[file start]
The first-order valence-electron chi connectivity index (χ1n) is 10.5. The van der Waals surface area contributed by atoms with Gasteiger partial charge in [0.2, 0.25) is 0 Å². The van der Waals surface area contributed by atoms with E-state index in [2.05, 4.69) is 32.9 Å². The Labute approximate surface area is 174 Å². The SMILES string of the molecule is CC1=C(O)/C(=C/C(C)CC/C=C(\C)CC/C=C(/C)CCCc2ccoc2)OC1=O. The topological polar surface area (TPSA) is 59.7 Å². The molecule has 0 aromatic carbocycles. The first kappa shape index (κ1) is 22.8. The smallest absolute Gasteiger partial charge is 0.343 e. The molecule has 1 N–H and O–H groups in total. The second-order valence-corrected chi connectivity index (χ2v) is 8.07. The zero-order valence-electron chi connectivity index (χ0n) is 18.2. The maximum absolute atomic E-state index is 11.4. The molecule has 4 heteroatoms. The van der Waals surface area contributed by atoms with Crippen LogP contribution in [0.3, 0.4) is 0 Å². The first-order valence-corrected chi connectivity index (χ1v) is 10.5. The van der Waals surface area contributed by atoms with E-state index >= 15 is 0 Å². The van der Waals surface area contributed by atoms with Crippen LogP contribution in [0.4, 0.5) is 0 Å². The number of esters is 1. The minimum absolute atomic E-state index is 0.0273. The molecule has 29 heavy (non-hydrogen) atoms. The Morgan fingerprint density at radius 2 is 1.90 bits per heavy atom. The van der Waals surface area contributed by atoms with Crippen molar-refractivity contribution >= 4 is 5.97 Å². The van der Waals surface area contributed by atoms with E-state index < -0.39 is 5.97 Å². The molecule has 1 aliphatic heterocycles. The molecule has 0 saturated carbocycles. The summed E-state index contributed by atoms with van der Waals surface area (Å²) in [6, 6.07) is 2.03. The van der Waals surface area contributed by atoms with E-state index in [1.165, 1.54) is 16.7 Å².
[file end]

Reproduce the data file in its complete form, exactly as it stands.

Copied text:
The first-order valence-electron chi connectivity index (χ1n) is 10.5. The van der Waals surface area contributed by atoms with Gasteiger partial charge in [0.2, 0.25) is 0 Å². The van der Waals surface area contributed by atoms with E-state index in [2.05, 4.69) is 32.9 Å². The Labute approximate surface area is 174 Å². The SMILES string of the molecule is CC1=C(O)/C(=C/C(C)CC/C=C(\C)CC/C=C(/C)CCCc2ccoc2)OC1=O. The topological polar surface area (TPSA) is 59.7 Å². The molecule has 0 aromatic carbocycles. The first kappa shape index (κ1) is 22.8. The smallest absolute Gasteiger partial charge is 0.343 e. The molecule has 1 N–H and O–H groups in total. The second-order valence-corrected chi connectivity index (χ2v) is 8.07. The zero-order valence-electron chi connectivity index (χ0n) is 18.2. The maximum absolute atomic E-state index is 11.4. The molecule has 4 heteroatoms. The van der Waals surface area contributed by atoms with Crippen LogP contribution in [0.3, 0.4) is 0 Å². The first-order valence-corrected chi connectivity index (χ1v) is 10.5. The van der Waals surface area contributed by atoms with E-state index >= 15 is 0 Å². The van der Waals surface area contributed by atoms with Crippen LogP contribution in [0.4, 0.5) is 0 Å². The number of esters is 1. The minimum absolute atomic E-state index is 0.0273. The molecule has 29 heavy (non-hydrogen) atoms. The Morgan fingerprint density at radius 2 is 1.90 bits per heavy atom. The van der Waals surface area contributed by atoms with Crippen molar-refractivity contribution >= 4 is 5.97 Å². The van der Waals surface area contributed by atoms with E-state index < -0.39 is 5.97 Å². The molecule has 1 aliphatic heterocycles. The molecule has 0 saturated carbocycles. The summed E-state index contributed by atoms with van der Waals surface area (Å²) in [6, 6.07) is 2.03. The van der Waals surface area contributed by atoms with E-state index in [1.165, 1.54) is 16.7 Å².